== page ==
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The Baptism of Jesus

This Sunday, we remember the Baptism of  Jesus.

Here is Piero della Francesca’s famous painting of that scene. c 1445. It formed part of an altar piece at the Priory of St John The Baptist in Umbria, Italy and is now in the National Gallery.* see note below

An art critic has called it a ” majestic stillness”.

Ive been sitting with my mum a lot today. She has simply had enough now of being ill and weak. She said today that it is “taking such a long time”  – I understood  what she meant. Part of me wants to be there when she dies, part of me cant bear to be. If the Christian faith has any meaning, it has to make sense of the suffering – often protracted, that some people go through before they die.

In my tired mind, there is a link between the huge significance of Christ’s baptism and the moment of death. Im sure it will come to me more eloquently in time.

The cold drags on – and its hard to know how things will be here by Sunday – should we try to open our very cold churches in the grip of this freeze? I expect we shall for the most part – hereare some hymn words I found for this sunday – dont know who wrote them:

When Jesus Came to Jordan

When Jesus came to Jordan

to be baptized by John,

he did not come for pardon,

but as his Father’s Son.

He came to share repentance

with all who mourn their sins,

to speak the vital sentence

with which good news begins.


He came to share temptation,

our utmost woe and loss;

for us and our salvation

to die upon the cross.

So, when the Dove descended

on him, the Son of Man,

the hidden years had ended,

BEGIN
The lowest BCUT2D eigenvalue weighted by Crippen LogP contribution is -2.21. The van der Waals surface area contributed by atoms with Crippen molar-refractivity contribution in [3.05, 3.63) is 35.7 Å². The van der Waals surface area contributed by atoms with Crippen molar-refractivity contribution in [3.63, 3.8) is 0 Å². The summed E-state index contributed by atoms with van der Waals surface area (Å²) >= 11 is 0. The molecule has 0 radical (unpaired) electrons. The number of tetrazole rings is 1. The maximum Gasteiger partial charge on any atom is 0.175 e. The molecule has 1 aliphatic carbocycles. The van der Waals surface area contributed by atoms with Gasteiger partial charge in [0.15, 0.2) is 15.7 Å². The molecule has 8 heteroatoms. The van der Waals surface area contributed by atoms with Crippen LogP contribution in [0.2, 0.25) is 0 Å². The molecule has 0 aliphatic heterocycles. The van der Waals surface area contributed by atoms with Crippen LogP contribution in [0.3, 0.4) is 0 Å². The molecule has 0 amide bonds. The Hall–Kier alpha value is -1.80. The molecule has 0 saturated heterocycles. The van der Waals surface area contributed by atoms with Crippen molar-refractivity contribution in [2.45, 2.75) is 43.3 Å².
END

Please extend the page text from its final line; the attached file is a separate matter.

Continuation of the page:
the age of grace began.


Come, Holy Spirit, aid us

to keep the vows we make;

this very day invade us,

and every bondage break;

come, give our lives direction,

the gift we covet most-

to share the resurrection

that leads to Pentecost.

Tune: Thornbury (689)


Keep warm everyone.

* Thanks to “allrevdup”  for this lovely comment:

In Piera della Francesca’s painting one side of the picture represents heaven with the three angels and the other earth, Jesus is the still point at the centre which connects the two and at his baptism we hear who he is through the voice which says ‘This my Son, the beloved’. I think it was Athanasius who said ‘He became what we are so that we could become what He is’- God’s beloved children, so at the moment of death heaven and earth connect again and we can surrender ourselves into the loving arms of our Father who will take us home ‘ and we will dwell in the house of the Lord forever’ which I take to mean we will be brought somehow into the life of the Trinity- in Rublev’s icon the space at the front of the table is for us.

* The painting is now in the National Gallery:

This panel was the central section of a polyptych. It may be one of Piero’s earliest extant works. Side panels and a predella were painted in the early 1460s, by Matteo di Giovanni (active 1452; died 1495). The altarpiece was in the chapel of Saint John the Baptist in the Camaldolese abbey (now cathedral) of Piero’s native town, Borgo Sansepolcro. The town, visible in the distance to the left of Christ, may be meant for Borgo Sansepolcro: the landscape certainly evokes the local area.

The dove symbolises the Holy Spirit. It is foreshortened to form a shape like the clouds. God the Father, the third member of the Trinity, may originally have been represented in a roundel above this panel.

http://www.nationalgallery.org.uk/paintings/piero-della-francesca-the-baptism-of-christ

January 8, 2010 - Posted by | Uncategorized

1 Comment »

  1. In Piera della Francesca’s painting one side of the picture represents heaven with the three angels and the other earth, Jesus is the still point at the centre which connects the two and at his baptism we hear who he is through the voice which says ‘This my Son, the beloved’. I think it was Athanasius who said ‘He became what we are so that we could become what He is’- God’s beloved children, so at the moment of death heaven and earth connect again and we can surrender ourselves into the loving arms of our Father who will take us home ‘ and we will dwell in the house of the Lord forever’ which I take to mean we will be brought somehow into the life of the Trinity- in Rublev’s icon the space at the front of the table is for us. Hope this makes some sense, you and your Mum are in my prayers, thinking of you amongst the packing.

    Comment by Allrevedup | January 9, 2010 | Reply


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